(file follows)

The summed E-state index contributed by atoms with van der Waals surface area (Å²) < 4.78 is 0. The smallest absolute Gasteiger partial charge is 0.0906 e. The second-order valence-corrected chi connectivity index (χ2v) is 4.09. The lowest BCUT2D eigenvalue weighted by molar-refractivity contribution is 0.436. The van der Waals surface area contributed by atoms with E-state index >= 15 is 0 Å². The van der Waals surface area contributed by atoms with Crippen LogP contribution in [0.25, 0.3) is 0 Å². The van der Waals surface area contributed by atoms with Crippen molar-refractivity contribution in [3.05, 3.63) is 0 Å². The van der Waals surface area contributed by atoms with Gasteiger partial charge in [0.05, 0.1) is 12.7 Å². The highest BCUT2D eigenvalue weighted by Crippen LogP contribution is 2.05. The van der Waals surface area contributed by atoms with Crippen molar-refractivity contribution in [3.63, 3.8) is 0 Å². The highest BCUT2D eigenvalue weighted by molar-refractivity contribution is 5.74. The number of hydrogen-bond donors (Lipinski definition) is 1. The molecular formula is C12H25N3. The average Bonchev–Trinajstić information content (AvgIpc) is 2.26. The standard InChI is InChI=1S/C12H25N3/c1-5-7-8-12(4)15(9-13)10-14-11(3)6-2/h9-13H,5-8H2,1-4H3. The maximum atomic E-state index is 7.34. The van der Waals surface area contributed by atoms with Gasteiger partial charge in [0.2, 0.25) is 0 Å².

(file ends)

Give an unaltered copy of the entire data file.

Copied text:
The summed E-state index contributed by atoms with van der Waals surface area (Å²) < 4.78 is 0. The smallest absolute Gasteiger partial charge is 0.0906 e. The second-order valence-corrected chi connectivity index (χ2v) is 4.09. The lowest BCUT2D eigenvalue weighted by molar-refractivity contribution is 0.436. The van der Waals surface area contributed by atoms with E-state index >= 15 is 0 Å². The van der Waals surface area contributed by atoms with Crippen LogP contribution in [0.25, 0.3) is 0 Å². The van der Waals surface area contributed by atoms with Crippen molar-refractivity contribution in [3.05, 3.63) is 0 Å². The van der Waals surface area contributed by atoms with Gasteiger partial charge in [0.05, 0.1) is 12.7 Å². The highest BCUT2D eigenvalue weighted by Crippen LogP contribution is 2.05. The van der Waals surface area contributed by atoms with Crippen molar-refractivity contribution in [3.63, 3.8) is 0 Å². The highest BCUT2D eigenvalue weighted by molar-refractivity contribution is 5.74. The number of hydrogen-bond donors (Lipinski definition) is 1. The molecular formula is C12H25N3. The average Bonchev–Trinajstić information content (AvgIpc) is 2.26. The standard InChI is InChI=1S/C12H25N3/c1-5-7-8-12(4)15(9-13)10-14-11(3)6-2/h9-13H,5-8H2,1-4H3. The maximum atomic E-state index is 7.34. The van der Waals surface area contributed by atoms with Gasteiger partial charge in [0.2, 0.25) is 0 Å².